Orthodontic treatment is a way of straightening or moving teeth to improve their appearance and functioning. It can also help maintain the long-term health of your teeth, gums, and jaw joints by distributing bite pressure evenly across all of your teeth. Orthodontists use a variety of appliances to correct the position of the teeth. An American Association of Orthodontists (AAO) orthodontist has a minimum of 3,700 hours (2 or more years) of orthodontic residency after 4 years in dental school.
This type of treatment can close wide spaces between the teeth, improve the long-term health of your gums and teeth, and return prominent teeth to their original position. In order to receive orthodontic treatment, you must not have any serious dental problems, such as extensive tooth decay or gum disease. It's important to follow the instructions given by your orthodontist and go to any appointments you have with them. Your dental team should also continue to check your teeth while you receive orthodontic treatment.
Orthodontics offers not only aesthetic benefits, but also better chewing function and better oral health. Orthodontics is an area of dentistry that diagnoses and improves the arrangement of the teeth and jaw using devices such as braces and plates. An orthodontist is a doctor who receives two or three years of additional training after graduating from dental school. Teeth move by exerting gentle and controlled forces on them, as the orthodontist uses “appliances” such as braces or transparent aligners to guide them to their ideal positions for a period of time.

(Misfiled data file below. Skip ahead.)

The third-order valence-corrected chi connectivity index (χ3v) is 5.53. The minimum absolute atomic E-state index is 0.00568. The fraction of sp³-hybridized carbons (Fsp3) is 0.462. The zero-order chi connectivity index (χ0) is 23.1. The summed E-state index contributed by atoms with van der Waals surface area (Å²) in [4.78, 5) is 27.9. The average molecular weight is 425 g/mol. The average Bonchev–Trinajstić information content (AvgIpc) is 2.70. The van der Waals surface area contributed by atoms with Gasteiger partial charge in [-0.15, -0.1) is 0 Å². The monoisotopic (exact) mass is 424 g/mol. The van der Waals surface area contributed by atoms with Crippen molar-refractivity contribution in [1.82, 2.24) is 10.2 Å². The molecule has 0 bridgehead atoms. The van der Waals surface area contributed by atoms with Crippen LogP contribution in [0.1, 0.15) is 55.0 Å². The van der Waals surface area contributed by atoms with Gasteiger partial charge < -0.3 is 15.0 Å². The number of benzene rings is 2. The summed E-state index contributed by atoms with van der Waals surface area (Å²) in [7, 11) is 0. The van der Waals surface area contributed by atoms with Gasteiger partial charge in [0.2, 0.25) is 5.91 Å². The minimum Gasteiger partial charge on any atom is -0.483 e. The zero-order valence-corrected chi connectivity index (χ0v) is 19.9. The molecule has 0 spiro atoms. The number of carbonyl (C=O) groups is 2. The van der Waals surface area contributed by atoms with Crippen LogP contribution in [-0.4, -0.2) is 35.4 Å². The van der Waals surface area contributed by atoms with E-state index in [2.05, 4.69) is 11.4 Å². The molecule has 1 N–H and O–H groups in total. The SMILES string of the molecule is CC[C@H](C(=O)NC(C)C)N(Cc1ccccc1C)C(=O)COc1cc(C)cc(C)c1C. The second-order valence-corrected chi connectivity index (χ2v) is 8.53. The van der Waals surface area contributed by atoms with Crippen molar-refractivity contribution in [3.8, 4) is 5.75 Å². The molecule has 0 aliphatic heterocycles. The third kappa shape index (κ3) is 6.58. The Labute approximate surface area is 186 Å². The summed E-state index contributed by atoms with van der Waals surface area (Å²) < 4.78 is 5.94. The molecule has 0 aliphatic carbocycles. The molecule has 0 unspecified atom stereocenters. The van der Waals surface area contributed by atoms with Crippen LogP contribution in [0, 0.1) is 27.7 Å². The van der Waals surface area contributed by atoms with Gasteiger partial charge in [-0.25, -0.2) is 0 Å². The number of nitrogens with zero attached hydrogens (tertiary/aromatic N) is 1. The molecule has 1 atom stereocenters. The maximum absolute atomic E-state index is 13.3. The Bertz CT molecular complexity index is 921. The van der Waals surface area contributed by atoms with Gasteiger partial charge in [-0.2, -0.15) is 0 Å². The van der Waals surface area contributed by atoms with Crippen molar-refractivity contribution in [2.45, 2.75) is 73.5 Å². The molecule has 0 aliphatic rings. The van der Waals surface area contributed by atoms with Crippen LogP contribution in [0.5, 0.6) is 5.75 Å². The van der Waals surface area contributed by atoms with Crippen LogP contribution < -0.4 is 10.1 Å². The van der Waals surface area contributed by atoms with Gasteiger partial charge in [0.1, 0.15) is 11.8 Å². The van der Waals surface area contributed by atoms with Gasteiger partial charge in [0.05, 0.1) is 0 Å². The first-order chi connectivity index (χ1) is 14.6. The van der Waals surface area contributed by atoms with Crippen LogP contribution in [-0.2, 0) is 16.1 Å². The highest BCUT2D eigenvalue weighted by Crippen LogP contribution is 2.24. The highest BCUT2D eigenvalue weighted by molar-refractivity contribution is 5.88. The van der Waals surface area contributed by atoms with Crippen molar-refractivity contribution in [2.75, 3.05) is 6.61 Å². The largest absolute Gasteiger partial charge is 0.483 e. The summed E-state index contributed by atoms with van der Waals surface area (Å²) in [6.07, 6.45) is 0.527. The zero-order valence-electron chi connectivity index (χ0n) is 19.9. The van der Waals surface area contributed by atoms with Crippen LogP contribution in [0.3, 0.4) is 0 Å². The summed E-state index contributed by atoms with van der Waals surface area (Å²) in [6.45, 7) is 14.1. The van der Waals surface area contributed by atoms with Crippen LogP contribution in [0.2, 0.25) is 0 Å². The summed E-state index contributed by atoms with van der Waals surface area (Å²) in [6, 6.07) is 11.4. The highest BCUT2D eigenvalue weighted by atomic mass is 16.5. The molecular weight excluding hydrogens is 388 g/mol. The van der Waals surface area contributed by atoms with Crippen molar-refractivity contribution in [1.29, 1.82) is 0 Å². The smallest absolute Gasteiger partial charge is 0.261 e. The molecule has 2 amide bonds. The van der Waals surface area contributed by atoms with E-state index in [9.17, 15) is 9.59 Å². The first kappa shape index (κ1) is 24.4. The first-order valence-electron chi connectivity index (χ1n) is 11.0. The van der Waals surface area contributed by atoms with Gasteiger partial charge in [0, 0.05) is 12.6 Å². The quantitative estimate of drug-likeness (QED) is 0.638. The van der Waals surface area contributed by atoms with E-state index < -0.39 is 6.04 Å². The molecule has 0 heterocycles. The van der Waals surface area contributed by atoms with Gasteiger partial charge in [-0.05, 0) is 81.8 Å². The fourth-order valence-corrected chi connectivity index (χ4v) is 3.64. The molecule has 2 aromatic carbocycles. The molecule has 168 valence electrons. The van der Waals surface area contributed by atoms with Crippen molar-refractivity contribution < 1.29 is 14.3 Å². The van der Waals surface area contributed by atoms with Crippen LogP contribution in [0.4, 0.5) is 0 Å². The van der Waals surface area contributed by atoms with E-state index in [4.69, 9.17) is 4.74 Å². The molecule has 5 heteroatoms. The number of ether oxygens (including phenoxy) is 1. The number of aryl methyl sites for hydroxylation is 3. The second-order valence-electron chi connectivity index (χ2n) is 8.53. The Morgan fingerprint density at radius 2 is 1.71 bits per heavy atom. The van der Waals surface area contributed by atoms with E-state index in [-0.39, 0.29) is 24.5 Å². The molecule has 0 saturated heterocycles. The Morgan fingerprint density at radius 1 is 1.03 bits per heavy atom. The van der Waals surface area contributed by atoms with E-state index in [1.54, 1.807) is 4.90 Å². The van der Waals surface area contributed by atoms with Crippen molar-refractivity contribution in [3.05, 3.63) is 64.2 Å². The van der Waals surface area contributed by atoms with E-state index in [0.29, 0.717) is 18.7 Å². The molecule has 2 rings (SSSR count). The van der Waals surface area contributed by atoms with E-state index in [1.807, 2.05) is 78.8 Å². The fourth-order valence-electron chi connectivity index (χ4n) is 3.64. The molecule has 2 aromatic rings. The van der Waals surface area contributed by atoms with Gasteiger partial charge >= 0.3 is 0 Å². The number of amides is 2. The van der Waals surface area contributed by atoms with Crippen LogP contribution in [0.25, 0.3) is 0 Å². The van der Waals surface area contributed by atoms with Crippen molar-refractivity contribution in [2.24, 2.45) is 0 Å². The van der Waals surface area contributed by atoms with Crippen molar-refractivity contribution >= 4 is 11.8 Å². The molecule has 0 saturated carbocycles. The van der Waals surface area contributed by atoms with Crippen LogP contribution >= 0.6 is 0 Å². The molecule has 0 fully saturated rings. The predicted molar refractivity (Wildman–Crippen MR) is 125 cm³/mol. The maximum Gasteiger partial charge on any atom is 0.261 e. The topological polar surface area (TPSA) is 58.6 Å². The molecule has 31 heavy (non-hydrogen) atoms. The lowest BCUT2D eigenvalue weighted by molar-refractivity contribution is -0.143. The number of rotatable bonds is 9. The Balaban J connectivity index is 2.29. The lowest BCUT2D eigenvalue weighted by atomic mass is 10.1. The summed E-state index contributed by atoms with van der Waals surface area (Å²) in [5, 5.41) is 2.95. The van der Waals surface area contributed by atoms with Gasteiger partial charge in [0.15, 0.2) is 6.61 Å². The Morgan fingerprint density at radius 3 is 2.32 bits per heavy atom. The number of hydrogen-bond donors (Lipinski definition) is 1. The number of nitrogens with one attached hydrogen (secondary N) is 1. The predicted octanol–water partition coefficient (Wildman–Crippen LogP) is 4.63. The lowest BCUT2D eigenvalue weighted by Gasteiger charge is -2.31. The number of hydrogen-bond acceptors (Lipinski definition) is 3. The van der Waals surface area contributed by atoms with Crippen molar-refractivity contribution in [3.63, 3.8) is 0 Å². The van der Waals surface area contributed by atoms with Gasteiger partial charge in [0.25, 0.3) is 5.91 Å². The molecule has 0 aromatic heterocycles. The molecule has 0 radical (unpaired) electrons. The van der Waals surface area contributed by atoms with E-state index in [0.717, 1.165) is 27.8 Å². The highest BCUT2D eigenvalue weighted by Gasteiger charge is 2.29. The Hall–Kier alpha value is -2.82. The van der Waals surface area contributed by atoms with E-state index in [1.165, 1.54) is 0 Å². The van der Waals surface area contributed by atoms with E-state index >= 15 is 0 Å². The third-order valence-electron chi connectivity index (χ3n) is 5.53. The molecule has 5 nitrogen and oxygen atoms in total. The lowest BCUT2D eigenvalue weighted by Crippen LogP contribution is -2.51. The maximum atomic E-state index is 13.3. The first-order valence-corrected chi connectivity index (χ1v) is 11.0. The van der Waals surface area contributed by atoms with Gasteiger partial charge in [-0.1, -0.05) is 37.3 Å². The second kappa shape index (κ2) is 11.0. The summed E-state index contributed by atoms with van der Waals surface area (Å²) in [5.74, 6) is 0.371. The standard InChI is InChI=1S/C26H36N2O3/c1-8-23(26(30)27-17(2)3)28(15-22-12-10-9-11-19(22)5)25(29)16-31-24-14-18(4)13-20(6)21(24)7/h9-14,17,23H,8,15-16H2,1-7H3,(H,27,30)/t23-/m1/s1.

Orthodontic treatment is a personalized professional service performed and supervised by a highly educated health professional. Often, children who need orthodontic treatment early can reduce their need for extensive dental procedures in the future. According to the American Association of Orthodontists, children should have their first orthodontic visit no later than age 7.Not all orthodontists offer this type of treatment and not all types of orthodontic problems can be successfully treated with lingual braces. The first stage of any treatment is to assess the current position of the teeth and the likelihood that they will change over time.